Sunday, April 25, 2010

the equality myth

The victim of a vicious assault in south Edmonton says it was a hate crime and questions how police are investigating the attack.

"I would like [police] to find [the attackers], but in my personal opinion, I don't think that's really happening," Shannon Barry said in an exclusive interview with CBC News.

Barry, 31, is recovering in hospital after surgery to implant two plates in her face. She suffered a broken jaw, a crushed left eye socket and facial nerve damage when she was kicked in the face by a man who hurled sexual epithets at her before the attack.

Barry, who is a lesbian, was walking with five friends along 96th Street near 75th Avenue about 3:30 a.m. Saturday. Four men yelled at them from the other side of the street, calling them "dykes and faggots," said one of the women, Denise Gouchie.

The men crossed the street and closed in on the group of women.

"That's when we stopped and turned around," Gouchie said. "And I was just saying, 'OK, guys whoa. We're ladies. Everyone calm down,' and then I turned around, and Shannon was on the ground."

'It was just like someone drop-kicking a football.'—Denise Gouchie

Barry, who was drunk, had stumbled and fallen to one knee. When she did, one of the men kicked her in the face.

"It was just like someone drop-kicking a football," Gouchie said.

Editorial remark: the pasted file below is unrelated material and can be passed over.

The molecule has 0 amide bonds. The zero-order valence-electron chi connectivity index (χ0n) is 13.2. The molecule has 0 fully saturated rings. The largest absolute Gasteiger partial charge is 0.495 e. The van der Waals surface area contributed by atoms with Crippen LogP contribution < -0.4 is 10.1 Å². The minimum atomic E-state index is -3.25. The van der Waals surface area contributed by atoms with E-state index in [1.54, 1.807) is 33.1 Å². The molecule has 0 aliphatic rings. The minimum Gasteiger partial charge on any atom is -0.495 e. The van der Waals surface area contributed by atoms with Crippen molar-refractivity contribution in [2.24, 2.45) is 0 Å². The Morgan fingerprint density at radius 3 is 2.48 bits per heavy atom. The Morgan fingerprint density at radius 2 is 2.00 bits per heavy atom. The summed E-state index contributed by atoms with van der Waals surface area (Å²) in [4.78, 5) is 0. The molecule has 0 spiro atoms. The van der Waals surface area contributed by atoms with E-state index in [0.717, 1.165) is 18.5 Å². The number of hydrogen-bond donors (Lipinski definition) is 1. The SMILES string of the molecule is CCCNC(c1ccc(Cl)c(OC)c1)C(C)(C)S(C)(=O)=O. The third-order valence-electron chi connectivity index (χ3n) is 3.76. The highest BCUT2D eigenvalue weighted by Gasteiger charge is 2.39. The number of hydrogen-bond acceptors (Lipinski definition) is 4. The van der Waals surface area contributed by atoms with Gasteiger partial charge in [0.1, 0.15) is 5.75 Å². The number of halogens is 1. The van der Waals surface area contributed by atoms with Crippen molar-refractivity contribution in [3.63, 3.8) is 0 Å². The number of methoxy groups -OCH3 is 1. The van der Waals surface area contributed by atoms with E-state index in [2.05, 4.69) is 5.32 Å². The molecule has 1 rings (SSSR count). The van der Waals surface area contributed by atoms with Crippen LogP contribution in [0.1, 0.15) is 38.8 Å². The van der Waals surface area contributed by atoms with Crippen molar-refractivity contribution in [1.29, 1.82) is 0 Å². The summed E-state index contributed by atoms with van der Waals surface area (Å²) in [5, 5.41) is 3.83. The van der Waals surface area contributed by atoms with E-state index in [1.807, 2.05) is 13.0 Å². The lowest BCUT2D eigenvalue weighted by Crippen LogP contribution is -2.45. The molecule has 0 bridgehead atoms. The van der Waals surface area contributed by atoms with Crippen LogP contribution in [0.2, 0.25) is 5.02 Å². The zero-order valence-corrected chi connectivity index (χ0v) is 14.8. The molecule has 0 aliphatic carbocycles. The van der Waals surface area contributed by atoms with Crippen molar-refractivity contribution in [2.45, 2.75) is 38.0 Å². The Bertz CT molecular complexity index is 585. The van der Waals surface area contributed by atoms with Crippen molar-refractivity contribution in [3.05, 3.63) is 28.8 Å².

The force of the kick flipped Barry on her back and knocked her unconscious for almost five minutes, Gouchie said. The four attackers, who appeared to be between the ages of 16 and 20, quickly fled, she said.

The women called 911, and an ambulance arrived right away. However, it took 30 minutes for a police officer to arrive.

The women, who admit they were heavily intoxicated, told CBC the officer took their names but very little other information. They had to ask him for his business card, Gouchie said.

When Barry phoned police on Tuesday to ask about progress on her case, she learned there was no record of the incident, and the officer involved was off for four days.

As of Wednesday, no one from the Edmonton Police Service had contacted Barry or any of the other women, Gouchie said.
No police report was filed

CBC News has learned the investigating officer did not file a report. He also did not call in the dog team or Air 1, the police helicopter, in an attempt to track the four young men.

That is standard procedure for such a serious crime, according to one veteran of the Edmonton force, who spoke on condition of anonymity. He also said department policy requires officers to file reports on the same day, especially in a case involving a serious incident, such as an aggravated assault and potential hate crime.

With no report filed, police would have nothing to work with if someone called in an anonymous tip to Crimestoppers, the veteran officer said.

CBC News asked for interviews with Insp. Terry Rocchio, commander of the division responsible for the area where the attack occurred, and Edmonton police Chief Mike Boyd. Neither had responded Wednesday.

Barry blames the attack on a mistaken belief that hate against gay people is no longer an issue.

"I think in this day and age, we've become complacent and passive about educating the young to accept people's differences," she said, touching her swollen, bruised face.

"Everyone's under the assumption that we're past all that, but it's right here. It's happening to people that you know, that I know and love, all the time."

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now juxtapose this harsh reality with the inspirational words of lesbian slam-poet/performance artist Lenelle Moise

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